Thoughts on self-Love

In a few conversations I’ve had recently the concept of self-Love has surfaced, and it’s held my attention. I’ve worked through some deprogramming to get to the point where I can say I love my Self, and I’ve been saddened by conversations recently with people I Love who do not Love themselves. I’m reminded of a quote from one of my favorite books, Strands of Starlight by Gael Baudino, in which Terrill points out to Miriam, If I do not love myself I am saying that I am not worthy of the love of others. He also aptly comments on how the Church (and in my opinion, modern patriarchal society) does not encourage self-love.

When I examine the culture in which I live – Western society – I see two extremes as far as the possibility of love is concerned. On the one extreme is ego – a far cry from Love. Ego is centered all around doing and is therefore, from the offset, very conditional. It focuses on only receiving – or demanding – praise based on what one can accomplish. Ego is about power. It manipulates everything and everyone around it in order to feel better because in its deepest crevices, Ego knows it has no substance. It is empty and meaningless, leading away from wholeness and completion – two things that Love embodies and is.

On the other end of the spectrum is self-deprecation. I see self-deprecation as an illusory injury inflicted by the Church. Illusory because though the injury itself is real, what it is based on is not. I never understood why so much time I spent in church was dedicated to reminding god of how much I sucked. I figured, if god really was all powerful and all knowing, god didn’t need to be continually reminded of the fact that I wasn’t perfect. And why was lack of perfection synonymous with worthless? Where was the in-between? The middle ground? But no, the Church operates utilizing dichotomous thinking – there is no middle ground. All is black and white. Ironically, self-deprecation is all about doing as well, whether it’s not doing enough or doing things or having had experienced things that prevent receiving Love. So how are we supposed to love ourselves when we’ve been ingrained to think that if we’re not perfect, if we do not DO enough for others, or if we believe we have done, are doing things, or have experienced things that (incorrectly) lead us to believing we are undeserving of Love?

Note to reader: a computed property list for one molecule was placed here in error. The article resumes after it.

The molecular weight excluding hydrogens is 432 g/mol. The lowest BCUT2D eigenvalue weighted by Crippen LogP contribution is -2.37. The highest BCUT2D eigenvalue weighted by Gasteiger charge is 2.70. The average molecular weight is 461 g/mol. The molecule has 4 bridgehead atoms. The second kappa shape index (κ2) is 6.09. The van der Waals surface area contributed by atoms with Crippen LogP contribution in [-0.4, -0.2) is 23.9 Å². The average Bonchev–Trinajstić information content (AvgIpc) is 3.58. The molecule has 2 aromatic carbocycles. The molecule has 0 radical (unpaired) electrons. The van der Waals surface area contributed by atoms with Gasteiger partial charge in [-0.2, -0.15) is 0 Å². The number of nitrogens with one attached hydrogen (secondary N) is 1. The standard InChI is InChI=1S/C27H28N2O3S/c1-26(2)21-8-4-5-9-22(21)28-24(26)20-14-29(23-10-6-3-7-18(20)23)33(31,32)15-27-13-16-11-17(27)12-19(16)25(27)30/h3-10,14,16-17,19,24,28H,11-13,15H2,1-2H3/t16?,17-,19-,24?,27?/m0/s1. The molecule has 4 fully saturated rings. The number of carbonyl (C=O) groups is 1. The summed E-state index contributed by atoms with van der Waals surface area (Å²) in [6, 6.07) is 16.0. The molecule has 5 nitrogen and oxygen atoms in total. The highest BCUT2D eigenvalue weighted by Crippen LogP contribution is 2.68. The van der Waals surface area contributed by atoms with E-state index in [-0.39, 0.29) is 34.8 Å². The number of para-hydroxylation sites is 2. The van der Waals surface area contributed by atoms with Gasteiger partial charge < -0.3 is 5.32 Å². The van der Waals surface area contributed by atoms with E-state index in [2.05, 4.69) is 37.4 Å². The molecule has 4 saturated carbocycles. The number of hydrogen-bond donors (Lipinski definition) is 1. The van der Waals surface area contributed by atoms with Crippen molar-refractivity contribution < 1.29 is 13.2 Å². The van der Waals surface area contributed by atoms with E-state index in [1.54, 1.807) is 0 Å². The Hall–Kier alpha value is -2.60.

I think the idea that humans are incapable of Loving unconditionally is a myth handed down and regenerated year after year by the patriarchal society in which we live. I think we all have the potential to Love unconditionally, but I think that we will never truly be able to Love others fully if we cannot first Love ourselves. I do not Love myself because of what I can do or withhold Love from myself because of what I cannot do. Through the de-programming work I have worked hard to accomplish, I am able to say – without ego – I come from the Goddess, what is there not to Love? I am not perfect, I am not worthless. I am not done growing and changing and evolving, but I honor where I am, and I honor from where I have come. I am as I am.

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5 thoughts on “Thoughts on self-Love

  1. Self love is the hardest thing to learn. You need this to thrive in a world where so many would work to defeat you. Very good post.

  2. Thank you, lovey, for this awesome post. As you always do, you challenge me in jsut the right way to inspire change without hitting the “rebellion” button of mine!

  3. Thank you, Beloved, for your words. It is so wonderful to see and feel your presence here again – I have missed you in this space. The growth you have accomplished recently in the area of self-love is awe-some and awe-inspiring. I Love you…

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